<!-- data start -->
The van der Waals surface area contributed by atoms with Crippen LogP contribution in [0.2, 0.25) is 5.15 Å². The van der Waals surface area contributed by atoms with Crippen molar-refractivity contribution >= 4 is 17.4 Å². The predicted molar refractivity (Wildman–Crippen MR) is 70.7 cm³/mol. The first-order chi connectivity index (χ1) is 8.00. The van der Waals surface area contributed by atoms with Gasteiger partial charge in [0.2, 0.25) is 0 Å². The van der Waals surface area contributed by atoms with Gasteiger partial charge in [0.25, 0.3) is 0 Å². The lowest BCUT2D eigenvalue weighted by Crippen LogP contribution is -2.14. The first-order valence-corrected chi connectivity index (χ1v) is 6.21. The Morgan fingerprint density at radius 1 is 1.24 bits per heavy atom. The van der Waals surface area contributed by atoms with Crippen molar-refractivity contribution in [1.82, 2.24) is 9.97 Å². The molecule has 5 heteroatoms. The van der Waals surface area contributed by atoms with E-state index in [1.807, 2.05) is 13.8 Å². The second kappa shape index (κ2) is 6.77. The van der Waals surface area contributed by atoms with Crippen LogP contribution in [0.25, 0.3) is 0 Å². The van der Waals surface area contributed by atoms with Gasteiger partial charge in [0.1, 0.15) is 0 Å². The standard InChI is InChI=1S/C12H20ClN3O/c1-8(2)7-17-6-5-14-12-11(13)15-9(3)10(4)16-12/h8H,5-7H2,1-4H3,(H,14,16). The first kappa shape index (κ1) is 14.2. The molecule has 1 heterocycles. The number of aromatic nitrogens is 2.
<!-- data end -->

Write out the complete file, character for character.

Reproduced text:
The van der Waals surface area contributed by atoms with Crippen LogP contribution in [0.2, 0.25) is 5.15 Å². The van der Waals surface area contributed by atoms with Crippen molar-refractivity contribution >= 4 is 17.4 Å². The predicted molar refractivity (Wildman–Crippen MR) is 70.7 cm³/mol. The first-order chi connectivity index (χ1) is 8.00. The van der Waals surface area contributed by atoms with Gasteiger partial charge in [0.2, 0.25) is 0 Å². The van der Waals surface area contributed by atoms with Gasteiger partial charge in [0.25, 0.3) is 0 Å². The lowest BCUT2D eigenvalue weighted by Crippen LogP contribution is -2.14. The first-order valence-corrected chi connectivity index (χ1v) is 6.21. The Morgan fingerprint density at radius 1 is 1.24 bits per heavy atom. The van der Waals surface area contributed by atoms with Crippen molar-refractivity contribution in [1.82, 2.24) is 9.97 Å². The molecule has 5 heteroatoms. The van der Waals surface area contributed by atoms with E-state index in [1.807, 2.05) is 13.8 Å². The second kappa shape index (κ2) is 6.77. The van der Waals surface area contributed by atoms with Crippen LogP contribution in [0.25, 0.3) is 0 Å². The van der Waals surface area contributed by atoms with Gasteiger partial charge in [0.1, 0.15) is 0 Å². The standard InChI is InChI=1S/C12H20ClN3O/c1-8(2)7-17-6-5-14-12-11(13)15-9(3)10(4)16-12/h8H,5-7H2,1-4H3,(H,14,16). The first kappa shape index (κ1) is 14.2. The molecule has 1 heterocycles. The number of aromatic nitrogens is 2.